Life’s lessons from x-rays and art
Above and Beyond
A weekly exploration of creativity – or just something *out there*
It happened right at the end of an exercise workout, when we were cooling down and doing some stretches. It happened again when I was walking back to my room. I had to navigate around one of those maid’s trolleys that was full of clean towels and little bottles of shampoo. And it happened in the middle of an improv game. I wasn’t even doing anything strenuous – just ‘fainting’. And it happened again as I sat down on the floor.
Four times this year I have dislocated my right ankle. I *just* click it back before it freaks me out too much. It doesn’t really hurt. Not like all those sprains that have led to this. It can’t go on so I am scheduled for an ankle reconstruction in December. That means x-rays. Well, it means initial x-rays and also an MRI. That means I am now the proud owner of a dozen or so large negative images of my ankle. Or I think so. Because mainly the images are a complete mystery to me.
One of the last things I did in London was visit the Gauguin Exhibition at the Tate Modern. I went with my friend Trish who is an artist. The exhibition focused on myth, storytelling and the construction of narrative in his life and art. It was organised into themes, rather than chronologically. It was really crowded. While Gauguin’s paintings were not a complete mystery, any art provides an opportunity for individual interpretation. I was struck by his use of colour, especially the ‘wrong’ colours – maybe unexpected would be a better word. And, for me, his use of orange stood out, as a signature, or continuing theme.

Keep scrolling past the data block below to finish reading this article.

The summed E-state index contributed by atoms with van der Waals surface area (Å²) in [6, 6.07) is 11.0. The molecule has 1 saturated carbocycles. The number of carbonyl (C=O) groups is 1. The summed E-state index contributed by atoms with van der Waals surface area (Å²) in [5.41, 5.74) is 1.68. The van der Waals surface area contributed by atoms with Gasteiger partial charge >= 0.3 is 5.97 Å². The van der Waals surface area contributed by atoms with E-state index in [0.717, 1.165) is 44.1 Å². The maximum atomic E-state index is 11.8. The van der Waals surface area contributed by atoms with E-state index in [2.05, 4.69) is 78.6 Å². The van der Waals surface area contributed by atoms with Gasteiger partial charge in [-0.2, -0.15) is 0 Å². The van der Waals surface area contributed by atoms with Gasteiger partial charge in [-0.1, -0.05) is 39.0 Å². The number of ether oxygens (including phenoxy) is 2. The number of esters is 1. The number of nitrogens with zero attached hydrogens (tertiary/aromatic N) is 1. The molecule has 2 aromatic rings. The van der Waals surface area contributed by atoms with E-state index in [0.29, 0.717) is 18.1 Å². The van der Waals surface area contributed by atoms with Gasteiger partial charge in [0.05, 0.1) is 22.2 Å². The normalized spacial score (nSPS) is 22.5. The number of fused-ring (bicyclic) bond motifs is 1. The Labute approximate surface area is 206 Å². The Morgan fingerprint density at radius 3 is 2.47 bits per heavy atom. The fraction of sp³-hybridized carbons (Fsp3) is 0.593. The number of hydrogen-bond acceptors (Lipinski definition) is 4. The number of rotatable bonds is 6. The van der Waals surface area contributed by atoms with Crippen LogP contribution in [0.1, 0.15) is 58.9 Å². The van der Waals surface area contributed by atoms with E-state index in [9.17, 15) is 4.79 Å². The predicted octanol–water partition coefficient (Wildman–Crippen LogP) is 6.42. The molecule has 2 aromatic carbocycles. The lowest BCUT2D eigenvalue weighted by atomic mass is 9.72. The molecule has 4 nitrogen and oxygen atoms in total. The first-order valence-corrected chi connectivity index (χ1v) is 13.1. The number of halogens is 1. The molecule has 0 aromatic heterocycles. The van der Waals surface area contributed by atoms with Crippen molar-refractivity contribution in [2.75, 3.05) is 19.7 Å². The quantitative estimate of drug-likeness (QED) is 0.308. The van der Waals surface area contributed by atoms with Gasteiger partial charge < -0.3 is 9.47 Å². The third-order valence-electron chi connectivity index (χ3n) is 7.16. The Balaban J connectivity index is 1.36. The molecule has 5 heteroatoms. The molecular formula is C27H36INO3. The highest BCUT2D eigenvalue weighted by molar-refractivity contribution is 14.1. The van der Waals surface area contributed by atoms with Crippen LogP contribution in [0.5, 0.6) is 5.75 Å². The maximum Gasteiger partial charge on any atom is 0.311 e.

Both these anecdotes are about making meaning. I just did a google search for ‘making meaning’ and got 34,000,000 results. Yikes!
In the case of the MRI images, I am at a loss to make meaning because I don’t have the ‘language’ to do so. I rely on an expert, the orthapaedic surgeon to do the analysis and to trust his judgment.
With the art, I can, and do make meaning. My meaning. There is no right or wrong. That is the beauty of art. The paintings provide a rich platform for conversations about the similarities and differences we each see in the same painting.
While making meaning can be rewarding – nothing quite like an ah-ha! moment – sometimes it’s just nice to wallow in unknowing, to trust someone else or to acknowledge that I don’t need to break everything into bits or themes or categories. It is enough to simply experience. To be.